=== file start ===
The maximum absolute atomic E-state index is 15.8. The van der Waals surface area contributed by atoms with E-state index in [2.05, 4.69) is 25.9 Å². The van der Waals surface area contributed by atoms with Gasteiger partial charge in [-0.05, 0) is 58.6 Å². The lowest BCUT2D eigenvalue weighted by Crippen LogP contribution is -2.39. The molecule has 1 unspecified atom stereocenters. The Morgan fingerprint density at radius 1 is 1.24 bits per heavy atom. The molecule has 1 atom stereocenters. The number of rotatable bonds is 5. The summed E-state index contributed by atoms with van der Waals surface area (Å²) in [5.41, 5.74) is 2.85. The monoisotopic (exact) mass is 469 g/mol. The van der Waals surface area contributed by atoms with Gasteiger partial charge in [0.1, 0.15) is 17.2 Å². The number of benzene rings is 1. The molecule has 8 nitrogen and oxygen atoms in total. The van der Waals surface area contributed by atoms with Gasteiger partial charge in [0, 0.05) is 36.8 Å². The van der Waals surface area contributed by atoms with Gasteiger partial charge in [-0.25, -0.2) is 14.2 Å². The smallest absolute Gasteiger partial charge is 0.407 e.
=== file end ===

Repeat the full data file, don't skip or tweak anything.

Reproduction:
The maximum absolute atomic E-state index is 15.8. The van der Waals surface area contributed by atoms with E-state index in [2.05, 4.69) is 25.9 Å². The van der Waals surface area contributed by atoms with Gasteiger partial charge in [-0.05, 0) is 58.6 Å². The lowest BCUT2D eigenvalue weighted by Crippen LogP contribution is -2.39. The molecule has 1 unspecified atom stereocenters. The Morgan fingerprint density at radius 1 is 1.24 bits per heavy atom. The molecule has 1 atom stereocenters. The number of rotatable bonds is 5. The summed E-state index contributed by atoms with van der Waals surface area (Å²) in [5.41, 5.74) is 2.85. The monoisotopic (exact) mass is 469 g/mol. The van der Waals surface area contributed by atoms with Gasteiger partial charge in [0.1, 0.15) is 17.2 Å². The number of benzene rings is 1. The molecule has 8 nitrogen and oxygen atoms in total. The van der Waals surface area contributed by atoms with Gasteiger partial charge in [0, 0.05) is 36.8 Å². The van der Waals surface area contributed by atoms with Gasteiger partial charge in [-0.25, -0.2) is 14.2 Å². The smallest absolute Gasteiger partial charge is 0.407 e.